Today, a look at the liturgical moments before the Gospel:
7. The second reading is followed by the Alleluia or the Tract. The Alleluia chant is arranged in this way: Alleluia is sung completely, with its melismatic neume, by the cantors and is repeated by the choir. If appropriate, it can even be sung by all. The verse is presented by the cantors, up to its end; after that is done, Alleluia is repeated by all.
During Lent, in place of Alleluia the Tract is sung; its verses are sung in alternation by two parts of the choir responding to each other, or by a cantor and choir. The last verse can be sung by all.
8. The Sequence, if there is one, is sung after the last Alleluia, in alternation by cantors and a choir, or by two parts of a choir, omitting the Amen at the end. If the Alleluia is not sung with its verse, the Sequence is omitted.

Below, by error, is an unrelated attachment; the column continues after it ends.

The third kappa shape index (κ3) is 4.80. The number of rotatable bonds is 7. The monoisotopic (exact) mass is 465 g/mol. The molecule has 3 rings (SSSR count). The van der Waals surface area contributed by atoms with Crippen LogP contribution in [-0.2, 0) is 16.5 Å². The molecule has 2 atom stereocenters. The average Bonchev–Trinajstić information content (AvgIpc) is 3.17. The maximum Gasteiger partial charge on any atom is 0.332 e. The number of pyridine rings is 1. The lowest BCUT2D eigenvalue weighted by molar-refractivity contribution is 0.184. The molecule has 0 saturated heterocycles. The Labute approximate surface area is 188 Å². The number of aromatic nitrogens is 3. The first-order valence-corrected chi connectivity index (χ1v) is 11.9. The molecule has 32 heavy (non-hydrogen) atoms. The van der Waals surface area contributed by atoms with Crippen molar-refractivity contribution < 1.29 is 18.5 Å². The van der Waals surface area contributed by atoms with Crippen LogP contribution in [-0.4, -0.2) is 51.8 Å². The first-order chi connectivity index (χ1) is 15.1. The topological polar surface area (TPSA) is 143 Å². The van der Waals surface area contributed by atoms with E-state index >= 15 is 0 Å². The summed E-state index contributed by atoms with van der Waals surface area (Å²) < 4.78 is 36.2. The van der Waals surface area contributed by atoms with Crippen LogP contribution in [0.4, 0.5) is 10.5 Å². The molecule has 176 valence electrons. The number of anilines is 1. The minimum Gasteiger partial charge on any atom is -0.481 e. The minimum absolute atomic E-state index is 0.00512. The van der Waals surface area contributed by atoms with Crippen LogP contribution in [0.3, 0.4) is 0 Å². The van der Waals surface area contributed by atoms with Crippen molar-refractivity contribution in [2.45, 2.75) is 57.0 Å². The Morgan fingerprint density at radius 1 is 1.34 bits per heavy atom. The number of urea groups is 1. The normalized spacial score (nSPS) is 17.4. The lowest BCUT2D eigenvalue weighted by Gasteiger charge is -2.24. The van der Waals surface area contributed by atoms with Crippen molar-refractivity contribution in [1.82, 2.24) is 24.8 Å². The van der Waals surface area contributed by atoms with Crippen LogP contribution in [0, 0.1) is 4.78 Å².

A few observations:
I’d like a peek at the Latin original; it’s not entirely clear to me if “all” means the entire music ministry or the whole assembly.
The Sequence is placed after the Alleluia. This makes for a rather awkward liturgical moment: in the US people customarily stand for the start of the Gospel Procession. Standing for a Sequence, especially a performance one, would be an interesting conclusion to the procession, especially when people (and clergy) expect the proclamation of the Gospel.
If the Alleluia is not sung, or not sung with the verse, the Sequence is omitted. My guess is that this text instructs that if a community isn’t singing the Gospel Acclamation, they shouldn’t recite the Sequence. Singing a verse wouldn’t seem to be the determining factor. Perhaps Paul Ford or Richard Chonak could shed some light.
Note: I appreciate Richard’s translation of the Latin original of the OCM’s second edition (1988).